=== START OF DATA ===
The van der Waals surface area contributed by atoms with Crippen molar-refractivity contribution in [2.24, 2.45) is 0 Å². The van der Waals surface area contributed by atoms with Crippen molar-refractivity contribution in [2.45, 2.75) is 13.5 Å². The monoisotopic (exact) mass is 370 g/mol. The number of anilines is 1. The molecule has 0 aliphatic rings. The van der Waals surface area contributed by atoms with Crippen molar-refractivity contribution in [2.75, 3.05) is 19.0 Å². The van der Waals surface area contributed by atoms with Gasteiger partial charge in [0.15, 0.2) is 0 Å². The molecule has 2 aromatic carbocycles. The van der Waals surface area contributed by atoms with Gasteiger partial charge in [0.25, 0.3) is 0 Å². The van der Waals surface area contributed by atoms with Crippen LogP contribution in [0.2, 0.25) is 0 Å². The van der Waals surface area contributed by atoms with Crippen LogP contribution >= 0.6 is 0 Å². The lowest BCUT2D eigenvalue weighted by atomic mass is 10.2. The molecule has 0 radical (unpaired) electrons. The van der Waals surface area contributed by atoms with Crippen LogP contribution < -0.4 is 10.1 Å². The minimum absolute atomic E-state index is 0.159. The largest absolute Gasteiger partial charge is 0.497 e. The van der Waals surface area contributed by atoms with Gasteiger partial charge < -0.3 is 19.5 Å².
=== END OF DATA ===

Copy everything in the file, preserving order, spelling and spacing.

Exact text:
The van der Waals surface area contributed by atoms with Crippen molar-refractivity contribution in [2.24, 2.45) is 0 Å². The van der Waals surface area contributed by atoms with Crippen molar-refractivity contribution in [2.45, 2.75) is 13.5 Å². The monoisotopic (exact) mass is 370 g/mol. The number of anilines is 1. The molecule has 0 aliphatic rings. The van der Waals surface area contributed by atoms with Crippen molar-refractivity contribution in [2.75, 3.05) is 19.0 Å². The van der Waals surface area contributed by atoms with Gasteiger partial charge in [0.15, 0.2) is 0 Å². The molecule has 2 aromatic carbocycles. The van der Waals surface area contributed by atoms with Gasteiger partial charge in [0.25, 0.3) is 0 Å². The van der Waals surface area contributed by atoms with Crippen LogP contribution in [0.2, 0.25) is 0 Å². The van der Waals surface area contributed by atoms with Crippen LogP contribution >= 0.6 is 0 Å². The lowest BCUT2D eigenvalue weighted by atomic mass is 10.2. The molecule has 0 radical (unpaired) electrons. The van der Waals surface area contributed by atoms with Crippen LogP contribution < -0.4 is 10.1 Å². The minimum absolute atomic E-state index is 0.159. The largest absolute Gasteiger partial charge is 0.497 e. The van der Waals surface area contributed by atoms with Gasteiger partial charge < -0.3 is 19.5 Å².